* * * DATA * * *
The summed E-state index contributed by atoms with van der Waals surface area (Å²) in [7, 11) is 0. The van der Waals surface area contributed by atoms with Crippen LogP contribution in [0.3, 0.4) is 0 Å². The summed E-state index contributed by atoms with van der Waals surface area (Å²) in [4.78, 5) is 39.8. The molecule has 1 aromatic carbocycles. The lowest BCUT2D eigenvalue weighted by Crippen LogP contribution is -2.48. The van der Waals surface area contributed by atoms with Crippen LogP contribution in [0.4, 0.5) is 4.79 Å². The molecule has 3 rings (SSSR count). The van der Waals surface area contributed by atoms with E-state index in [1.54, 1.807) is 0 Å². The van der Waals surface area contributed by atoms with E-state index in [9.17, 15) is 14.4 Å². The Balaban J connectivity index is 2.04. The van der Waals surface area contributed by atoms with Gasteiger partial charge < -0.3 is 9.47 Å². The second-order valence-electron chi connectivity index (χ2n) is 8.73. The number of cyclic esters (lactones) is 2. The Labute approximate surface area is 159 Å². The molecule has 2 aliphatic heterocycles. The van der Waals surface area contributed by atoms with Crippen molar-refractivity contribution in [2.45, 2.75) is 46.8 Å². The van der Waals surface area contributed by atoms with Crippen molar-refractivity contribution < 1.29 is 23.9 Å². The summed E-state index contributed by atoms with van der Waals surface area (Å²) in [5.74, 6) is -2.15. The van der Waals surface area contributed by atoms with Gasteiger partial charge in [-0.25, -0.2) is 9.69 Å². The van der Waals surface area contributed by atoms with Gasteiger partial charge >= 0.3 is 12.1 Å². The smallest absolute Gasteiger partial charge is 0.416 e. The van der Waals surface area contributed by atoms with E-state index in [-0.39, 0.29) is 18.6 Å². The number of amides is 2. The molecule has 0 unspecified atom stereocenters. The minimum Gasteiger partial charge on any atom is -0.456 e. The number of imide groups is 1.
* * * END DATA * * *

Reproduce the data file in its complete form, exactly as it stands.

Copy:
The summed E-state index contributed by atoms with van der Waals surface area (Å²) in [7, 11) is 0. The van der Waals surface area contributed by atoms with Crippen LogP contribution in [0.3, 0.4) is 0 Å². The summed E-state index contributed by atoms with van der Waals surface area (Å²) in [4.78, 5) is 39.8. The molecule has 1 aromatic carbocycles. The lowest BCUT2D eigenvalue weighted by Crippen LogP contribution is -2.48. The van der Waals surface area contributed by atoms with Crippen LogP contribution in [0.4, 0.5) is 4.79 Å². The molecule has 3 rings (SSSR count). The van der Waals surface area contributed by atoms with E-state index in [1.54, 1.807) is 0 Å². The van der Waals surface area contributed by atoms with E-state index in [9.17, 15) is 14.4 Å². The Balaban J connectivity index is 2.04. The van der Waals surface area contributed by atoms with Gasteiger partial charge < -0.3 is 9.47 Å². The second-order valence-electron chi connectivity index (χ2n) is 8.73. The number of cyclic esters (lactones) is 2. The Labute approximate surface area is 159 Å². The molecule has 2 aliphatic heterocycles. The van der Waals surface area contributed by atoms with Crippen molar-refractivity contribution in [2.45, 2.75) is 46.8 Å². The van der Waals surface area contributed by atoms with Crippen molar-refractivity contribution < 1.29 is 23.9 Å². The summed E-state index contributed by atoms with van der Waals surface area (Å²) in [5.74, 6) is -2.15. The van der Waals surface area contributed by atoms with Gasteiger partial charge in [-0.25, -0.2) is 9.69 Å². The van der Waals surface area contributed by atoms with Gasteiger partial charge >= 0.3 is 12.1 Å². The smallest absolute Gasteiger partial charge is 0.416 e. The van der Waals surface area contributed by atoms with E-state index in [-0.39, 0.29) is 18.6 Å². The number of amides is 2. The molecule has 0 unspecified atom stereocenters. The minimum Gasteiger partial charge on any atom is -0.456 e. The number of imide groups is 1.